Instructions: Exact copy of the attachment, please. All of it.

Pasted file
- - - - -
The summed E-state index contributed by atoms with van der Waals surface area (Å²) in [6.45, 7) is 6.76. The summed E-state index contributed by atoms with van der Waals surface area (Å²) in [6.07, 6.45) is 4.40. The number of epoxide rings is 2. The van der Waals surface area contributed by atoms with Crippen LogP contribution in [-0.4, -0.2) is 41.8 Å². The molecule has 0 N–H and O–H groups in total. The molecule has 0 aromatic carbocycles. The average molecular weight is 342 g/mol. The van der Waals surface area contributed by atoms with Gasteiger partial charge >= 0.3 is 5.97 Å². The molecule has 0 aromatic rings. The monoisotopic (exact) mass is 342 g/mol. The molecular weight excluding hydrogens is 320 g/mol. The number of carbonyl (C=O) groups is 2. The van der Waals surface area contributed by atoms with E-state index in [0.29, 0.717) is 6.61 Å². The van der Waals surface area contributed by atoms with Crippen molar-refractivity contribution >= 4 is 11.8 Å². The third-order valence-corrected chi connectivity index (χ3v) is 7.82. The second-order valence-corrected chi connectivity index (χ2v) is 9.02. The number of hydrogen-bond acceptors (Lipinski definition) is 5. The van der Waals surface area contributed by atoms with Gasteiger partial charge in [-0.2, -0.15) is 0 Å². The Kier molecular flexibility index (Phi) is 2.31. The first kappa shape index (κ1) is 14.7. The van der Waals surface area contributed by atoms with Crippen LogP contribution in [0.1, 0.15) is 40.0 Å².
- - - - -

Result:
The summed E-state index contributed by atoms with van der Waals surface area (Å²) in [6.45, 7) is 6.76. The summed E-state index contributed by atoms with van der Waals surface area (Å²) in [6.07, 6.45) is 4.40. The number of epoxide rings is 2. The van der Waals surface area contributed by atoms with Crippen LogP contribution in [-0.4, -0.2) is 41.8 Å². The molecule has 0 N–H and O–H groups in total. The molecule has 0 aromatic carbocycles. The average molecular weight is 342 g/mol. The van der Waals surface area contributed by atoms with Gasteiger partial charge >= 0.3 is 5.97 Å². The molecule has 0 aromatic rings. The monoisotopic (exact) mass is 342 g/mol. The molecular weight excluding hydrogens is 320 g/mol. The number of carbonyl (C=O) groups is 2. The van der Waals surface area contributed by atoms with E-state index in [0.29, 0.717) is 6.61 Å². The van der Waals surface area contributed by atoms with Crippen molar-refractivity contribution >= 4 is 11.8 Å². The third-order valence-corrected chi connectivity index (χ3v) is 7.82. The second-order valence-corrected chi connectivity index (χ2v) is 9.02. The number of hydrogen-bond acceptors (Lipinski definition) is 5. The van der Waals surface area contributed by atoms with Gasteiger partial charge in [-0.2, -0.15) is 0 Å². The Kier molecular flexibility index (Phi) is 2.31. The first kappa shape index (κ1) is 14.7. The van der Waals surface area contributed by atoms with Crippen LogP contribution in [0.1, 0.15) is 40.0 Å².